Scottish independence-cross party pledge

The pledge from Cameron, Clegg & Miliband about devolved powers highlights how this issue has Westminster united.

With the referendum deciding Scotland's future only two days away, something incredibly rare in British politics has happened; the Conservatives, Labour and the Liberal Democrats are all united in their opposition to the Yes camp. If you watch Prime Minister's questions, you'll know this is an odd situation; normally Cameron and Miliband can be found hurling insults at each other, not taking trips to Scotland.

But, in a signed letter released today, the three leaders have pledged to devolve more powers to Scotland, but only if independence is rejected. Amongst the pledges is a recognition from them that"the UK exists to ensure opportunity and security for all by sharing our resources equitably". This is notable because a consistent argument for independence has been over the amount of Scottish taxes going to Westminster. Most notably of all, decisions over funding for the NHS will be given to the Scottish government. Although it has been dismissed as "desperate" by Alex Salmond, it shows the kind of cross party support that in my view the UK has often lacked. A focus on the actual politics rather than behind the scenes drama can only benefit us as citizens.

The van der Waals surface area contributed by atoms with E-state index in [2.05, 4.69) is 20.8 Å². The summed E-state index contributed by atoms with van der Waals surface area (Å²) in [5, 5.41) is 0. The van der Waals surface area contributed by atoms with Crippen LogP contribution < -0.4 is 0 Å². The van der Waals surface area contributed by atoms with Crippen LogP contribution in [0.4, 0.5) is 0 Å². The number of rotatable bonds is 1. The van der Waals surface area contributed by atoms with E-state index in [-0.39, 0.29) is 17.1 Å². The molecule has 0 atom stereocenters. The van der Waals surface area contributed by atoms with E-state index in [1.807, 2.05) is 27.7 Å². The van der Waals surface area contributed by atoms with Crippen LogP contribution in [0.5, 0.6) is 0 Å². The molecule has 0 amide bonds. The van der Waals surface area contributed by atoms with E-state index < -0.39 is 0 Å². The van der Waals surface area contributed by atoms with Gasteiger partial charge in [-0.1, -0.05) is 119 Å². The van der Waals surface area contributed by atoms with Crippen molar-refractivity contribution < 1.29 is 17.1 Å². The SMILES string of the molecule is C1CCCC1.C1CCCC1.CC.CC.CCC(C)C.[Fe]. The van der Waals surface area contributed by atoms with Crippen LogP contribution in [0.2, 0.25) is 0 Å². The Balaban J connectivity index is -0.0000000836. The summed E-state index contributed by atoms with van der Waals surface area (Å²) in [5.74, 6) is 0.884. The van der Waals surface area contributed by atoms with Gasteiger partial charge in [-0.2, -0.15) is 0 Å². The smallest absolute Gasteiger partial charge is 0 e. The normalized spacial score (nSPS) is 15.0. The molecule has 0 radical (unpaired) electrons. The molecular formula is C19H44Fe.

Only last week, the three travelled to Scotland campaigning, issuing a joint statement declaring their shared belief that the UK is better together. Former Labour leader and prime minister Gordon Brown has, at long last, become a key part of their campaign, attacking the SNP in a speech this morning for "perpetrating a lie about what the NHS can and cannot do in Scotland." Fellow Scot and former Lib Dem leader Charles Kennedy has voiced his support.

What's interesting is their motivation behind wanting to keep Scotland as part of the United Kingdom. For Cameron, losing Scotland would be a bitter blow, not only economically. With the general election imminent, he must gain the public's full confidence and a break up of the United Kingdom would certainly not do this. The loss of Scottish MP's is also a (more cynical) view of the Labour party's support; with forty MP's, it would be impossible to win a majority without them.

Regardless of the outcome on Thursday, it is my hope that this cooperation for what is best for the country continues. A constantly divided Westminster is of little use; if the leader's pledge convinces even some voters, then it shows what can be accomplished with a little teamwork.